Sidenote: Why would you want data to enter this universe? The promise made by blockchain systems is that the state and rule set for which transactions are permissible are strongly enforced by a distributed network of computers through a consensus mechanism. Creating strong guarantees on data immutability and smart contract behavior. This "universe" is very much unlike our own universe. Whereas the real universe is chaotic & un-deterministic, blockchain 'world computers' are in most cases designed to be explicitly fully deterministic. Previously we have looked at which entities have taken up that role of baking blocks for the Tezos blockchain.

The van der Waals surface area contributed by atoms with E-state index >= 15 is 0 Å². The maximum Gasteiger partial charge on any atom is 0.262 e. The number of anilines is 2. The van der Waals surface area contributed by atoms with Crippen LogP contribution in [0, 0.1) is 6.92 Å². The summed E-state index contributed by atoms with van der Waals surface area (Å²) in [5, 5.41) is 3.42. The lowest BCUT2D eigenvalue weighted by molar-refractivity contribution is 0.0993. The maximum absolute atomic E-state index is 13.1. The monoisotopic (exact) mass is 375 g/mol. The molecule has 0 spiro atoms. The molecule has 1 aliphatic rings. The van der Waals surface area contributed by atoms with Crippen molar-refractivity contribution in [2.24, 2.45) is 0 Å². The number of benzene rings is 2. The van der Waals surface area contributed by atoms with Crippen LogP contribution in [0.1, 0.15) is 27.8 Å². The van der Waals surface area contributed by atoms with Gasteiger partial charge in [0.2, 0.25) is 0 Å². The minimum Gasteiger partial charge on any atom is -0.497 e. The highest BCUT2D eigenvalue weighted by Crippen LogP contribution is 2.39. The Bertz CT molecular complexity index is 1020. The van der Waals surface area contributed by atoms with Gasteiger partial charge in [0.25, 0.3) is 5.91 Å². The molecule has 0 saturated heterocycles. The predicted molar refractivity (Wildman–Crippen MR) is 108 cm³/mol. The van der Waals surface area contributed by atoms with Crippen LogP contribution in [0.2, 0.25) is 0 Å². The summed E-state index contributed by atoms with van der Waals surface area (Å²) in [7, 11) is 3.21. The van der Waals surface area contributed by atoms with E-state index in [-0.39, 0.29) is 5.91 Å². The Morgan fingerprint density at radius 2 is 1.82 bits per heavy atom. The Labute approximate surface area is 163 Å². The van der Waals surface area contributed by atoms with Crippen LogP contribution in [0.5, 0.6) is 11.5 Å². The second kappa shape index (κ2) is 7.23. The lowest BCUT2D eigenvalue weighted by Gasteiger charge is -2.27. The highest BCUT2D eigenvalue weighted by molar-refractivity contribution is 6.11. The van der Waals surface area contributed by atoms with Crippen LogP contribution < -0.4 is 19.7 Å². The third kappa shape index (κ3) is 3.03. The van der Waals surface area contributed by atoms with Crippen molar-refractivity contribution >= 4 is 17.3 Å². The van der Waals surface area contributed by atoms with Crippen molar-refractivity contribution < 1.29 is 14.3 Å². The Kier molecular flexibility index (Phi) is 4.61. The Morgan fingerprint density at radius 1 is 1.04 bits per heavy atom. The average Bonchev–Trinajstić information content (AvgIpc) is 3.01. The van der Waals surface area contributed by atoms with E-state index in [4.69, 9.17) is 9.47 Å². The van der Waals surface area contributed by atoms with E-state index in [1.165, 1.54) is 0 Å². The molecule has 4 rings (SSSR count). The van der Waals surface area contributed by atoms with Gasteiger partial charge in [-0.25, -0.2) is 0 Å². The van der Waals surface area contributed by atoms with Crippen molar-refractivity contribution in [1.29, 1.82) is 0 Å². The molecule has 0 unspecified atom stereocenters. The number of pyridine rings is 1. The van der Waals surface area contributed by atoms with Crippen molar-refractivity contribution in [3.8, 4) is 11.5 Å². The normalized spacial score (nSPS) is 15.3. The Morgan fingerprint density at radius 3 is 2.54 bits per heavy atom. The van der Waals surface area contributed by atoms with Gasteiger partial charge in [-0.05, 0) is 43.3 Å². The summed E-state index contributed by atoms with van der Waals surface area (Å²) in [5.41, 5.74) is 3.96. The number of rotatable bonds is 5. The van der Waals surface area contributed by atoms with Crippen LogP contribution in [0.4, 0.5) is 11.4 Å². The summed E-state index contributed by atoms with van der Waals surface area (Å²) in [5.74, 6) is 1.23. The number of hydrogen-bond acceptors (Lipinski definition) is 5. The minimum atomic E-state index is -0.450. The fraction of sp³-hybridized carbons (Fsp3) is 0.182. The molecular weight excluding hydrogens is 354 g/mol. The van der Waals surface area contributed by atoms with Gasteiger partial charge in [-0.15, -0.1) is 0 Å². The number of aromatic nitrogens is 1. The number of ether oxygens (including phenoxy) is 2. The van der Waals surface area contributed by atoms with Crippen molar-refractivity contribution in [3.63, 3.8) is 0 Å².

on-chain / off-chain
There are various ways for implicitly link to information into and out of the chain.
Outside-in: Entities such as blocks, transactions, smart contracts within the chain have identifiers that can be referred to by outside systems to retrieve information from the chain. Tools such as indexers and block explorers extract this data from a chain node and often keep their own copy for faster access.
Inside-out: A smart contract can store and read data in the blockchain state in what is simply called the smart contract storage. For example most NFT smart contracts have a set of text strings in their storage pointing to an off-chain entity such as an IPFS url with the artistic assets.
The on-chain text string matches an off-chain url which usually is provided as one of the transaction parameters during the